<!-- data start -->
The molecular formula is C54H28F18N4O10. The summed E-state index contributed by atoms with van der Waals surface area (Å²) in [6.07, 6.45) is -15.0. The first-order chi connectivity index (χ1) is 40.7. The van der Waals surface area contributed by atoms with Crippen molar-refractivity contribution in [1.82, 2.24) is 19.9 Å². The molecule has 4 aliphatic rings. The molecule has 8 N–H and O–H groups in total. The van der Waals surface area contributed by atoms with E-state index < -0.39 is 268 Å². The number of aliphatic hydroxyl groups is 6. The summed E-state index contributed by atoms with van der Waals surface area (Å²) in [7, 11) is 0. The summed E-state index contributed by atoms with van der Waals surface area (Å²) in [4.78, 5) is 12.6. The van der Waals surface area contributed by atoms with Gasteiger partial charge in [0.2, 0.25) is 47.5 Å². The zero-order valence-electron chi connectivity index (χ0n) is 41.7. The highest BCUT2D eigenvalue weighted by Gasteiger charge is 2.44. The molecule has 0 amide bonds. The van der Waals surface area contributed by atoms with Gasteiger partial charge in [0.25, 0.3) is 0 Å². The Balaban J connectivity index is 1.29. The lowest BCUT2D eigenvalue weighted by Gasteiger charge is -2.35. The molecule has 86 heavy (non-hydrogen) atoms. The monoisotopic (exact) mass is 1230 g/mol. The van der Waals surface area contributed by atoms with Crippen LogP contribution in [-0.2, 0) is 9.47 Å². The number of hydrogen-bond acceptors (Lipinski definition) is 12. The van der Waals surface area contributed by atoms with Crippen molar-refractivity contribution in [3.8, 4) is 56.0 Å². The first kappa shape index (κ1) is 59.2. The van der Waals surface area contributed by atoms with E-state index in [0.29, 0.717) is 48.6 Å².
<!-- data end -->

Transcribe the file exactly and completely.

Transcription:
The molecular formula is C54H28F18N4O10. The summed E-state index contributed by atoms with van der Waals surface area (Å²) in [6.07, 6.45) is -15.0. The first-order chi connectivity index (χ1) is 40.7. The van der Waals surface area contributed by atoms with Crippen molar-refractivity contribution in [1.82, 2.24) is 19.9 Å². The molecule has 4 aliphatic rings. The molecule has 8 N–H and O–H groups in total. The van der Waals surface area contributed by atoms with E-state index < -0.39 is 268 Å². The number of aliphatic hydroxyl groups is 6. The summed E-state index contributed by atoms with van der Waals surface area (Å²) in [7, 11) is 0. The summed E-state index contributed by atoms with van der Waals surface area (Å²) in [4.78, 5) is 12.6. The van der Waals surface area contributed by atoms with Gasteiger partial charge in [0.2, 0.25) is 47.5 Å². The zero-order valence-electron chi connectivity index (χ0n) is 41.7. The highest BCUT2D eigenvalue weighted by Gasteiger charge is 2.44. The molecule has 0 amide bonds. The van der Waals surface area contributed by atoms with Gasteiger partial charge in [0.25, 0.3) is 0 Å². The Balaban J connectivity index is 1.29. The lowest BCUT2D eigenvalue weighted by Gasteiger charge is -2.35. The molecule has 86 heavy (non-hydrogen) atoms. The monoisotopic (exact) mass is 1230 g/mol. The van der Waals surface area contributed by atoms with Crippen LogP contribution in [-0.2, 0) is 9.47 Å². The number of hydrogen-bond acceptors (Lipinski definition) is 12. The van der Waals surface area contributed by atoms with Crippen molar-refractivity contribution in [3.8, 4) is 56.0 Å². The first kappa shape index (κ1) is 59.2. The van der Waals surface area contributed by atoms with E-state index in [0.29, 0.717) is 48.6 Å².